Top 10 Grammar Errors Done In Content Writing

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Even after spending years of English coaching in schools, grammar is something that many people fail to get right. The problem is the same for all. Either there is an inability to coin words together into meaningful sentences, or phrases that seem verbally correct are actually gibberish and grammatically inappropriate. It is important to realize the importance of good grammar, as the latter is extremely useful in all kinds of education fields. Yes, it is true that grammar rules are tough and quite stringent, but half the battle is won when people understand their mistakes. Indeed, self-editing and spell check can reduce errors to a great extent. To defend a particular content and add an extra touch of polish and class to it, perfection in grammar is a must.

Top 10 Grammar Errors Done In Content Writing

Common grammatical errors that are committed even by ace writers:

1. They’re vs. there vs. their: All these words are known as ‘similar sounding word’s’. It is easy to get confused between them, as people generally write as they speak, but once the difference of usage of each of these words are known, chances of mistakes are highly reduced.

2. Your and you’re: The difference between these two words is between possessing something and being something. For example: You’re cute, or ‘How is your mother’.

3. Its vs., It’s: This particular confusion predominates even the best of writers. Most of the blogs and posts undermine this mistake. While the word ‘its’ refers to possession ‘it’s is simply a contraction. To find such mistakes in the content, one can perform a control +F search. One can also browse through writing services forum to gain a better understanding of proper grammar usage.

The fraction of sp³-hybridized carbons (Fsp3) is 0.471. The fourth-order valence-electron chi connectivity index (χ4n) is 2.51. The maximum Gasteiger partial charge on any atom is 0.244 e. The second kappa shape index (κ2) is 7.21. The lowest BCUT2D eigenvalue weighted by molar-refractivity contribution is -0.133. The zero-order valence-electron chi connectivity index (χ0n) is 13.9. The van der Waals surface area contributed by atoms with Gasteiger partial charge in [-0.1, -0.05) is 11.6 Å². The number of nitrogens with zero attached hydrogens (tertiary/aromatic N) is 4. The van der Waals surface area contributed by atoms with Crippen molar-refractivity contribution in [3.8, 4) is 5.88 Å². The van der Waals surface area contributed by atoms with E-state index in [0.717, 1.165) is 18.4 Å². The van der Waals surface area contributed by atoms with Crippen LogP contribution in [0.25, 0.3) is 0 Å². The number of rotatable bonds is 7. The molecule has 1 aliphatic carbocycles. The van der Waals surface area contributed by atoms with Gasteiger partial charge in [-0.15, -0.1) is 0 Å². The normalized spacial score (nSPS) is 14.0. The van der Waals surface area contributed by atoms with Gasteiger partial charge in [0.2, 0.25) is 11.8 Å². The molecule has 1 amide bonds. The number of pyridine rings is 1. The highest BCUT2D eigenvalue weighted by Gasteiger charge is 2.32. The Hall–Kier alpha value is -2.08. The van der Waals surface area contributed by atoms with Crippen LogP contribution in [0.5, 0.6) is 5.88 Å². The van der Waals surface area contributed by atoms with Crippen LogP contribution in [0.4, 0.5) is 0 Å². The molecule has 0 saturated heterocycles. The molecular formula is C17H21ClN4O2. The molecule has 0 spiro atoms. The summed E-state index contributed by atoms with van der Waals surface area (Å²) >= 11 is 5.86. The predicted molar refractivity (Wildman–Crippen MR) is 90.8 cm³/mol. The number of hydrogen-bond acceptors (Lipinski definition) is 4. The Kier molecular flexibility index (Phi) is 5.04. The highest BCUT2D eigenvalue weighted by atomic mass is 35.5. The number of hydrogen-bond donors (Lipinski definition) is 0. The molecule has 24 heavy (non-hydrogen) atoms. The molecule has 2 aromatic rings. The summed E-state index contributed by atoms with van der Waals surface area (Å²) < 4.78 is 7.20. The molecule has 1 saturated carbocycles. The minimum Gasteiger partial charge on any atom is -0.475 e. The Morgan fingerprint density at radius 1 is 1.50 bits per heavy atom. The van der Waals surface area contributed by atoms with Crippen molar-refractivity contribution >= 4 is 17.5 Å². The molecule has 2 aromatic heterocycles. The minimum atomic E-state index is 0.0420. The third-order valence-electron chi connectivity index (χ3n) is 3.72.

4. Inappropriate comparisons: This mistake can be illustrated with the help of this sentence: The new Porsche is faster, stronger and better. Although the conjunction in this sentence is right in order, the comparison is incomplete. The object with which the new Porsche is being compared is unspecified. This will in turn leave the reader confused. Lining up the comparisons in the right way basically lends more clarity to the content.

5. Passive voice vs. active voice: Active voice any day lends more clarity to the content and captures reader’s attention, better than passive voice. The latter is used more often in sentences where the object of attention is placed towards the beginning of the sentence rather than the end. Passive writing actually makes less of a sense and isn’t much clear.

6. Improper punctuation marks: This again is a mistake that is made by even the best of writers. Proper allocations of commas, question marks and full stops are important as they allow the reader to judge the content in a better way. Certain things should be kept in mind; like conjunctions should not be preceded by commas and sentences should always be closed with full-stops. Half sentences are a common occurrence in poor quality content.

7. Possessive nouns: Possessive nouns generally have an apostrophe, but the main agenda is to install them in a proper manner. For plural nouns, the apostrophe should be added after the’s’, for example: bottles’.

8. Affect vs. effect: To refer to the act of changing, the verb ‘affect’ must be used, whereas while talking about the change, the word ‘effect’ must be used.

9. Spelling errors: Majority of people get confused between even commonly used synonyms and similar sounding words. A mere spell check can greatly eradicate these errors.

10. Me or I: It is important to realize that ‘I’ is the object of a sentence and cannot be used in objects.

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